pruning

April 9, 2011

I climbed a tree today.  It was an ancient apple, and it hadn’t been pruned in almost a lifetime, and I decided to try to make it more fruitful.  I climbed with a huge pair of pruning shears, but as I left the ground the years fell off and before long I was eight again, and memories of my childhood flooded my mind.

I am not as agile as I once was, there is less room to maneuver amongst the branches, and the tree bends a lot more under my weight than any tree ever did during my childhood’s skyward clambers.  But I still have fond and joyful memories of the pine, cherry and elm trees of my youth.

When I was six I fell from “The Old Oak Tree” which was actually an elm, and broke my arm.  That injury is still the excuse I give for my illegible handwriting.  I could move from one end of my yard to the other, moving from tree-to-tree without touching the ground, but you already know that, don’t you?  It’s a story I tell often.  My friend John built a multi-storied- multi-roomed tree fort where we spent hours. days sometime.  I could probably live in a tree house.

But this particular apple tree needed pruning, so up I climbed, pruners in hand, and down came more than a hundred suckers and stems, branches and brambles, in the hope of producing more fruit, better fruit than the tree has produced in decades.  Pruning, I would say to myself as I lopped off branches, is good for the tree.  I am doing it with caution, tenderness even; never cutting too quickly, and even after dozens of snips, I still look twice to make sure the branch I am about to remove needs to be removed.  When I am done, or at least done-in, there is a pile five feet high of apple branches that will provide warmth for a cool summer evening, so they will not be completely wasted ever as they are completely spent.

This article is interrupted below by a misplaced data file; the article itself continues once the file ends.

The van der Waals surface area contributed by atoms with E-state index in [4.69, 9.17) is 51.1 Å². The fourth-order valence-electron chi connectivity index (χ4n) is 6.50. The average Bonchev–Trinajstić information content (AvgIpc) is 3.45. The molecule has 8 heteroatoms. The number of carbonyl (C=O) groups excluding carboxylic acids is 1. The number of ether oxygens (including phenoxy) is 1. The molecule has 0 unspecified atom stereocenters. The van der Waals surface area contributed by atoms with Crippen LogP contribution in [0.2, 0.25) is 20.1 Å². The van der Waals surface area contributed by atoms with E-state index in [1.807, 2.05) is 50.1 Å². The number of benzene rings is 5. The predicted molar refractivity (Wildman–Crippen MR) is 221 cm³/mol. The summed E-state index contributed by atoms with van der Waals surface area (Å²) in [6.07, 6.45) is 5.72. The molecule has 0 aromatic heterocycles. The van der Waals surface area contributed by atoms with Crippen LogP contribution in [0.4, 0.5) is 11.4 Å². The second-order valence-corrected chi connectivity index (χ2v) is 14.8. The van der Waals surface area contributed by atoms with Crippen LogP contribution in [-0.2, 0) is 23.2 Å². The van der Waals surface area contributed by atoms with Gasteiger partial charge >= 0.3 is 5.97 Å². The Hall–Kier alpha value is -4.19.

An ancient grape – vine is next.

I am hoping the pain of recent years falls to the ground like so many branches, and the vigor and vitality of my early faith blooms again with a bumper crop of love, joy, peace, patience, kindness, goodness, faithfulness, gentleness, and self-control.  I know the Gardener is more careful than I am, pruning only what he knows needs to be removed, there is no guessing when he prunes.

So I will try to stand still and let him do his work in me.

The crop in my friends tree will initially be smaller, but the fruit will be bigger and better than ever; and in time the harvest will increase as well.  I know God is hoping the same results from his pruning.

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